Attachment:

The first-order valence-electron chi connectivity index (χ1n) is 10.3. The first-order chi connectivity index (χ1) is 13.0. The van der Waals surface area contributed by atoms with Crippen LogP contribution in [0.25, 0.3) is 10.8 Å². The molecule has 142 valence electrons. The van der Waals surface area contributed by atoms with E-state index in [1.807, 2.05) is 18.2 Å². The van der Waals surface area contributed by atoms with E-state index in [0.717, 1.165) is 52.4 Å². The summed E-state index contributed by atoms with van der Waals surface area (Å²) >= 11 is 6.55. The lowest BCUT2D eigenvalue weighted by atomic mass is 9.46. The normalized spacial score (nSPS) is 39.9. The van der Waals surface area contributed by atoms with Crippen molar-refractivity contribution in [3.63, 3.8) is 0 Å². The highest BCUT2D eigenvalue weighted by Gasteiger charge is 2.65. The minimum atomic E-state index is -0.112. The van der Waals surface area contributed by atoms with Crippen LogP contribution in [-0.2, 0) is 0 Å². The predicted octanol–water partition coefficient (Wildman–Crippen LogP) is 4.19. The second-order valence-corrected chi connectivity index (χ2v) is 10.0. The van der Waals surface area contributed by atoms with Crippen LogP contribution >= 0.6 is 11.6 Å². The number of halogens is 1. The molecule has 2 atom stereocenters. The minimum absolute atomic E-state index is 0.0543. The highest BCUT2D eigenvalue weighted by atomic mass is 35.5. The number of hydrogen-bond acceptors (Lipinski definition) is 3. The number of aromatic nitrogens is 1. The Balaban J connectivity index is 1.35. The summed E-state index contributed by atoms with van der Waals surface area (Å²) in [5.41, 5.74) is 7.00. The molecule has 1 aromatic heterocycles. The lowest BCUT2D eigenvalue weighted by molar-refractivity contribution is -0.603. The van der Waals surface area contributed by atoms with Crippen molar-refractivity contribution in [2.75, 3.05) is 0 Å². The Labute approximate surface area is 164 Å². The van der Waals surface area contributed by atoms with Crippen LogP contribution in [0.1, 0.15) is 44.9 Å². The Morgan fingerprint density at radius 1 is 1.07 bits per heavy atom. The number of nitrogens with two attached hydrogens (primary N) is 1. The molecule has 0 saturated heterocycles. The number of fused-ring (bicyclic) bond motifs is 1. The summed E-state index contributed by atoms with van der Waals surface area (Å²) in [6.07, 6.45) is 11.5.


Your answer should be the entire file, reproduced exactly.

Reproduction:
The first-order valence-electron chi connectivity index (χ1n) is 10.3. The first-order chi connectivity index (χ1) is 13.0. The van der Waals surface area contributed by atoms with Crippen LogP contribution in [0.25, 0.3) is 10.8 Å². The molecule has 142 valence electrons. The van der Waals surface area contributed by atoms with E-state index in [1.807, 2.05) is 18.2 Å². The van der Waals surface area contributed by atoms with E-state index in [0.717, 1.165) is 52.4 Å². The summed E-state index contributed by atoms with van der Waals surface area (Å²) >= 11 is 6.55. The lowest BCUT2D eigenvalue weighted by atomic mass is 9.46. The normalized spacial score (nSPS) is 39.9. The van der Waals surface area contributed by atoms with Crippen molar-refractivity contribution in [3.63, 3.8) is 0 Å². The highest BCUT2D eigenvalue weighted by Gasteiger charge is 2.65. The minimum atomic E-state index is -0.112. The van der Waals surface area contributed by atoms with Crippen LogP contribution in [-0.2, 0) is 0 Å². The predicted octanol–water partition coefficient (Wildman–Crippen LogP) is 4.19. The second-order valence-corrected chi connectivity index (χ2v) is 10.0. The van der Waals surface area contributed by atoms with Crippen LogP contribution >= 0.6 is 11.6 Å². The number of halogens is 1. The molecule has 2 atom stereocenters. The minimum absolute atomic E-state index is 0.0543. The highest BCUT2D eigenvalue weighted by atomic mass is 35.5. The number of hydrogen-bond acceptors (Lipinski definition) is 3. The number of aromatic nitrogens is 1. The Balaban J connectivity index is 1.35. The summed E-state index contributed by atoms with van der Waals surface area (Å²) in [5.41, 5.74) is 7.00. The molecule has 1 aromatic heterocycles. The lowest BCUT2D eigenvalue weighted by molar-refractivity contribution is -0.603. The van der Waals surface area contributed by atoms with Crippen molar-refractivity contribution in [2.75, 3.05) is 0 Å². The Labute approximate surface area is 164 Å². The van der Waals surface area contributed by atoms with Crippen LogP contribution in [0.1, 0.15) is 44.9 Å². The Morgan fingerprint density at radius 1 is 1.07 bits per heavy atom. The number of nitrogens with two attached hydrogens (primary N) is 1. The molecule has 0 saturated heterocycles. The number of fused-ring (bicyclic) bond motifs is 1. The summed E-state index contributed by atoms with van der Waals surface area (Å²) in [6.07, 6.45) is 11.5.